The Olympics were a third rail for those who followed the Games on Twitter because the world watches together, and the site allows – make that encourages – immediate reaction. Blending sports, personal struggle and national identity, the Games made it hard not to overreact to every triumph and mistake, and Twitter provided the outlet. Fans at home or in the stadium could yell and scream and their thoughts vanished into the air. But fans online logged their knee-jerk opinions for strangers to see and see and see.
Facebook has generated a false sense of security for social media users. They're used to messages going out to just friends and acquaintances. But Twitter is different. There, tweets are sent out to the world for anyone with an Internet connection to see, meaning every harsh word leaves a literal mark. Or, as some have said, Facebook is where you lie to your friends; Twitter is where you tell the truth to strangers.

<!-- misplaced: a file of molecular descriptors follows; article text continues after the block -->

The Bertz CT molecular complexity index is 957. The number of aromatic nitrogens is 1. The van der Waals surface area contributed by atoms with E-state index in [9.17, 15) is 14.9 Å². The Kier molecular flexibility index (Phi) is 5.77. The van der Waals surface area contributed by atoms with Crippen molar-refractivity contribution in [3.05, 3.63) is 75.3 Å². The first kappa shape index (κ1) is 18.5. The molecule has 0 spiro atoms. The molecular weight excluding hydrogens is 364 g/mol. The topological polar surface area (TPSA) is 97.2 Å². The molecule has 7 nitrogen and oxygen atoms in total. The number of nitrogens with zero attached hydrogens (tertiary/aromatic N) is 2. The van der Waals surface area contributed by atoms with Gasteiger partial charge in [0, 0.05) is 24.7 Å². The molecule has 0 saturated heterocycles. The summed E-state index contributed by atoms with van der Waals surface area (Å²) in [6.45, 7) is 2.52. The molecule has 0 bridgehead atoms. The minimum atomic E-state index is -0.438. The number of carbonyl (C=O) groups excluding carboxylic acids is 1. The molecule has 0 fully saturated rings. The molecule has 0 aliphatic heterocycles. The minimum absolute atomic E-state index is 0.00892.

The emotions of the moment, instead of dissipating with time when words are spoken, actually ratchet up when users continue to read reactions.
Add the fact that Olympic athletes are young and mostly untrained in Twitter etiquette and you had a recipe for virtual brush fires. Oh, and did we mention journalists constantly scouring Twitter for stories?
"It turns everyone into a sort of movie star," said Derek Burrill, associate professor of media and cultural studies at U.C. Riverside. "It's not only the Olympic athletes, but … the general user feels like a movie star, too. It's almost like you have fans and you're the star."
Twitter provides a place for people to unite in their dispute, and that poses a threat to the entrenched power. It wasn't a big deal in 1980 when the Miracle on Ice was aired on tape delay. But now NBC's primetime coverage was a cause for deep anger – as if the network deprived America of its right to know. Well, we can know now, thanks to Twitter and other Internet sites, and that gave us reason to want to escape the tyranny of television. We know better, Twitter users seemed to want to scream at NBC, so don't act like we don't. Hence the Twitter account @NBCDelayed, which amassed 31,000 followers as it ripped the network's way of reporting results.